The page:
Jill Spencer 

        3 years ago from United States

        You can make all sort candied mint, frogyfish, with that lovely variety. If I were you, I'd make some mint iced tea, too. If it's going to be as hot in the Central US as it is here, you're gonna need it. The heat index tops 100 today. Whew! Keep it cool, Jill

      • frogyfish profile image

        frogyfish 

        3 years ago from Central United States of America

        Wow! I grow spearmint from my grandmother's home in Missouri that I have had for about 30 years...then have also peppermint from a relative in Arizona. Lastly, I received chocolate and orange mint from a relative in Texas...so I am well set to do some candy-ing. But my mints seem so 'hot' that I won't need to add any flavoring. I shoulda thought of doing this long ago. Thanks for your hub and easy hints!

      • The Dirt Farmer profile imageAUTHOR

        Jill Spencer 

        5 years ago from United States

        Awesome! Hope you have some fun. (: It's pretty in fancy drinks!--Jill

      • Letitialicious profile image

        Letitialicious 

        5 years ago from Paris via San Diego

        How very pretty, and tasty, I'm sure! I'll try this.

      • The Dirt Farmer profile imageAUTHOR

        Jill Spencer 

        5 years ago from United States

        Hi patchofearth! Good to hear from you. I'm originally from Appalachia, too. Thanks for your comments. Hope you have fun making candied mint for the holidays. --Jill

      • patchofearth profile image

        Rebecca Long 

        5 years ago from somewhere in the appalachian foothills

        I love this. This is such a simple recipe. Spearmint grows wild where I live. I'm always looking for things to do with it. Great hub. Thanks for the info.

      • The Dirt Farmer profile imageAUTHOR

        Jill Spencer 

        5 years ago from United States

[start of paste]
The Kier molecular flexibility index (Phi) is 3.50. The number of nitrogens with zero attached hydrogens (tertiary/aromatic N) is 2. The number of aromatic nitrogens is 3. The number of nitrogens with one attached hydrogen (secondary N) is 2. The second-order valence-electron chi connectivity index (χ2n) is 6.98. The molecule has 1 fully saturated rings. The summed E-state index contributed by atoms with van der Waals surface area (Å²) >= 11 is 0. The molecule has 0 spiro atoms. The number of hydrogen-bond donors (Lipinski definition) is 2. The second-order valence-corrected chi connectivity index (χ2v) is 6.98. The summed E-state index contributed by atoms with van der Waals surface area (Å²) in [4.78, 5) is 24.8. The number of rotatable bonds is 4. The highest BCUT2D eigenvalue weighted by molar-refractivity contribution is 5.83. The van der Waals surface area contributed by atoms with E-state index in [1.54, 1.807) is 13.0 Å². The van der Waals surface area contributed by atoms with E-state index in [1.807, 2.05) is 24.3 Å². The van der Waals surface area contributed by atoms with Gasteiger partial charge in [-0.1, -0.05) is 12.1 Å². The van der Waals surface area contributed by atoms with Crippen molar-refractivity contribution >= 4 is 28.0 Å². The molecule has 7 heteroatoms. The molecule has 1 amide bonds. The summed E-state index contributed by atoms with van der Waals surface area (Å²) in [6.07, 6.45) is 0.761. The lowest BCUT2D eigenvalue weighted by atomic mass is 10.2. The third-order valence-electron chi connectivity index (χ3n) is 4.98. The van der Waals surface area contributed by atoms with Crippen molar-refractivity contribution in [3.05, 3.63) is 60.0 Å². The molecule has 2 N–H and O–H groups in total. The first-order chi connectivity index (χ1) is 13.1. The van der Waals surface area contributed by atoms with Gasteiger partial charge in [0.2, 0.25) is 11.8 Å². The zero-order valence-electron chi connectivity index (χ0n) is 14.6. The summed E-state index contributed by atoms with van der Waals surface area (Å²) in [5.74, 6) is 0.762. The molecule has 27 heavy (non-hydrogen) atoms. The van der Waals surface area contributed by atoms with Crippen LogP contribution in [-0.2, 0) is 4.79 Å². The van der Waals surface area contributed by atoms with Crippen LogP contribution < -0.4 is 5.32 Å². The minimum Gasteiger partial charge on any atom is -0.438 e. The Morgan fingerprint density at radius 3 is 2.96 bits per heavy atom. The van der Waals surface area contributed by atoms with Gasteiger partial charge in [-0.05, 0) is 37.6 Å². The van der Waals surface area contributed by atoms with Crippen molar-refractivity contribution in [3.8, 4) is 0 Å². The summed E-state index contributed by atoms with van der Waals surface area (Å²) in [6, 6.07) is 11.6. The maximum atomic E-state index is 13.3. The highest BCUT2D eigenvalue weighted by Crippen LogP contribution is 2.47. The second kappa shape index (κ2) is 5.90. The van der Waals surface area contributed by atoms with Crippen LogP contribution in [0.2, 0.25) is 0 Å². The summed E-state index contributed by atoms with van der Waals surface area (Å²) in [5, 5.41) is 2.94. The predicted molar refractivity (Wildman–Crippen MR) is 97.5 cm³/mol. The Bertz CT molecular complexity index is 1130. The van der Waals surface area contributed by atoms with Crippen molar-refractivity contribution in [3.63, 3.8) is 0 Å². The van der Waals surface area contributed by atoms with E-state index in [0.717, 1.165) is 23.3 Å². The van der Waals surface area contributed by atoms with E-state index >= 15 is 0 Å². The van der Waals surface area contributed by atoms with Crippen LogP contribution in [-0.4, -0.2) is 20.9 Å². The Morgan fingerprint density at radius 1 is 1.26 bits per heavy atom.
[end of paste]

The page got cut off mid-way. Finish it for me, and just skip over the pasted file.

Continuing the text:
Hi GoodLady! If you have time before the holidays, try candying grapes or small plums with superfine sugar for a centerpiece. It really sparkles on the table! Take care, Jill

      • GoodLady profile image

        Penelope Hart 

        5 years ago from Rome, Italy

        It's so pretty and so simple. We have so much mint and the leaves are just the right size. I'd love to do this over Christmas thanks. Voting and sharing on HP.

        O can't seem to share because the buttons aren't on at the moment, but I'll be back!

      • The Dirt Farmer profile imageAUTHOR

        Jill Spencer 

        5 years ago from United States

        Hi Derdriu. I've read that people used to drink catmint tea! Can you imagine? Phew! Nice to hear from you, Jill

      • profile image

        Derdriu 

        5 years ago

        Jill, Me too, I love the look of catmint even though I've not yet acquired the taste ;-[. Peppermint and spearmint are so cooperative to endeavors such as yours outlined here.

        Respectfully, and with many thanks for sharing, Derdriu

      • The Dirt Farmer profile imageAUTHOR

        Jill Spencer 

        5 years ago from United States

        Hi RTalloni. Absolutely chocolate mint would be great to candy. To me, it's like coffee--it smells even better than it tastes! Nice to hear from you. --Jill

      • RTalloni profile image

        RTalloni 

        5 years ago from the short journey

        How nice it would be to use chocolate mint! Thanks!

      • The Dirt Farmer profile imageAUTHOR

        Jill Spencer 

        5 years ago from United States

        Hi Pavlo! Love your poetic description. One of my friends dries peppermint for tea, too. Nice to hear from you! -Jill

        H1 Carol. Yes, definitely for company or special occasions. Candied grapes are really pretty in table decorations, too. But of course they go bad fairly quickly. Thanks for commenting!

      • carol7777 profile image

        carol stanley 

        5 years ago from Arizona

        Bet these would taste good in a Mojito. This sounds like something festive and fun to for company ..Many uses. Thanks for sharing this.. I never would have thought to do it.

      • Pavlo Badovskyy profile image

        Pavlo Badovskyi 

        5 years ago from Kyiv, Ukraine

        Pepermint leaves with sugar look so tasty! We try to dry some peppermint leaves in summer. In winter added to black tea it reminds me of hot summer days full of sun... Great hub!